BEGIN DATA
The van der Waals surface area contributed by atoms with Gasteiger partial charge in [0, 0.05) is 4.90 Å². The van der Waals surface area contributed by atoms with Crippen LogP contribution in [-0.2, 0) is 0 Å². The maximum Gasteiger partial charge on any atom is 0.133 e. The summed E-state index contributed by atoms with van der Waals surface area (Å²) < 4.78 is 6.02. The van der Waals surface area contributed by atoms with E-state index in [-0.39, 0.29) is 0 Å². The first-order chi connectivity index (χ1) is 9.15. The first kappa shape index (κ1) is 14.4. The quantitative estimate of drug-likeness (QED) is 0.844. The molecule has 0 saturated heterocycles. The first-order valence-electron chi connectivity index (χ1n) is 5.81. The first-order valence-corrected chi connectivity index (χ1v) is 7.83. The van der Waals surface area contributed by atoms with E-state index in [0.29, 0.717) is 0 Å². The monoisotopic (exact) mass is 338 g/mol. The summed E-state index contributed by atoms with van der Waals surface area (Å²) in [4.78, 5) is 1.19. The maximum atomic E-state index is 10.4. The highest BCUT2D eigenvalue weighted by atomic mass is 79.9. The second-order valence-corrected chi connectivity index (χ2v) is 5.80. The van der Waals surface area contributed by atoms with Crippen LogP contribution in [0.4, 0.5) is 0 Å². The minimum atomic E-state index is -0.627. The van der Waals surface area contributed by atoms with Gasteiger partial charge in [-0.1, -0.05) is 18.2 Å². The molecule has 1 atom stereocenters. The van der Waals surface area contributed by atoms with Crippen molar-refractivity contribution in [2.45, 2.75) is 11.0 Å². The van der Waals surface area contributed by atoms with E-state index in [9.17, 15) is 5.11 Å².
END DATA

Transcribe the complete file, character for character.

The van der Waals surface area contributed by atoms with Gasteiger partial charge in [0, 0.05) is 4.90 Å². The van der Waals surface area contributed by atoms with Crippen LogP contribution in [-0.2, 0) is 0 Å². The maximum Gasteiger partial charge on any atom is 0.133 e. The summed E-state index contributed by atoms with van der Waals surface area (Å²) < 4.78 is 6.02. The van der Waals surface area contributed by atoms with E-state index in [-0.39, 0.29) is 0 Å². The first-order chi connectivity index (χ1) is 9.15. The first kappa shape index (κ1) is 14.4. The quantitative estimate of drug-likeness (QED) is 0.844. The molecule has 0 saturated heterocycles. The first-order valence-electron chi connectivity index (χ1n) is 5.81. The first-order valence-corrected chi connectivity index (χ1v) is 7.83. The van der Waals surface area contributed by atoms with E-state index in [0.29, 0.717) is 0 Å². The monoisotopic (exact) mass is 338 g/mol. The summed E-state index contributed by atoms with van der Waals surface area (Å²) in [4.78, 5) is 1.19. The maximum atomic E-state index is 10.4. The highest BCUT2D eigenvalue weighted by atomic mass is 79.9. The second-order valence-corrected chi connectivity index (χ2v) is 5.80. The van der Waals surface area contributed by atoms with Crippen LogP contribution in [0.4, 0.5) is 0 Å². The minimum atomic E-state index is -0.627. The van der Waals surface area contributed by atoms with Gasteiger partial charge in [-0.1, -0.05) is 18.2 Å². The molecule has 1 atom stereocenters. The van der Waals surface area contributed by atoms with Crippen molar-refractivity contribution in [2.45, 2.75) is 11.0 Å². The van der Waals surface area contributed by atoms with E-state index in [9.17, 15) is 5.11 Å².